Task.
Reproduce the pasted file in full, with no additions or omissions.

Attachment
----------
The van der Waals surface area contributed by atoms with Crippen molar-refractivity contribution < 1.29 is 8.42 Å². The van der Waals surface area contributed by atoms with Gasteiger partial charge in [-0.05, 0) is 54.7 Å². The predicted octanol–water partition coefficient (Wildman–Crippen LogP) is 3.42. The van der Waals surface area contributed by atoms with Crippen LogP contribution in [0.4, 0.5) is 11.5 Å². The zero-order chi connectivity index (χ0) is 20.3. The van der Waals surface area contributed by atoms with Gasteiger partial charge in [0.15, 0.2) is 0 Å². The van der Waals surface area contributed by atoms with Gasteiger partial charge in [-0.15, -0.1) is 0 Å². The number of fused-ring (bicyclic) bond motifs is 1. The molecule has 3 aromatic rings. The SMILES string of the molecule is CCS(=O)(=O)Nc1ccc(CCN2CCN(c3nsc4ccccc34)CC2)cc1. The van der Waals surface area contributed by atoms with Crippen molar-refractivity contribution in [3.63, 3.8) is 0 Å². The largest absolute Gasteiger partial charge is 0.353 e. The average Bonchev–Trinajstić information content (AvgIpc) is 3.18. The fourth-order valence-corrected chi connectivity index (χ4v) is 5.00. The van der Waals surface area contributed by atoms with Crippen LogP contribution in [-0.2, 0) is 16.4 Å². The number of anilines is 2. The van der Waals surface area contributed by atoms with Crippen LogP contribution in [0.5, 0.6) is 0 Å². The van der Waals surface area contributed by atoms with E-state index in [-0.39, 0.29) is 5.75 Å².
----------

The van der Waals surface area contributed by atoms with Crippen molar-refractivity contribution < 1.29 is 8.42 Å². The van der Waals surface area contributed by atoms with Gasteiger partial charge in [-0.05, 0) is 54.7 Å². The predicted octanol–water partition coefficient (Wildman–Crippen LogP) is 3.42. The van der Waals surface area contributed by atoms with Crippen LogP contribution in [0.4, 0.5) is 11.5 Å². The zero-order chi connectivity index (χ0) is 20.3. The van der Waals surface area contributed by atoms with Gasteiger partial charge in [0.15, 0.2) is 0 Å². The van der Waals surface area contributed by atoms with Gasteiger partial charge in [-0.15, -0.1) is 0 Å². The number of fused-ring (bicyclic) bond motifs is 1. The molecule has 3 aromatic rings. The SMILES string of the molecule is CCS(=O)(=O)Nc1ccc(CCN2CCN(c3nsc4ccccc34)CC2)cc1. The van der Waals surface area contributed by atoms with Crippen molar-refractivity contribution in [3.63, 3.8) is 0 Å². The largest absolute Gasteiger partial charge is 0.353 e. The average Bonchev–Trinajstić information content (AvgIpc) is 3.18. The fourth-order valence-corrected chi connectivity index (χ4v) is 5.00. The van der Waals surface area contributed by atoms with Crippen LogP contribution in [-0.2, 0) is 16.4 Å². The number of anilines is 2. The van der Waals surface area contributed by atoms with Crippen LogP contribution in [0.5, 0.6) is 0 Å². The van der Waals surface area contributed by atoms with E-state index in [-0.39, 0.29) is 5.75 Å².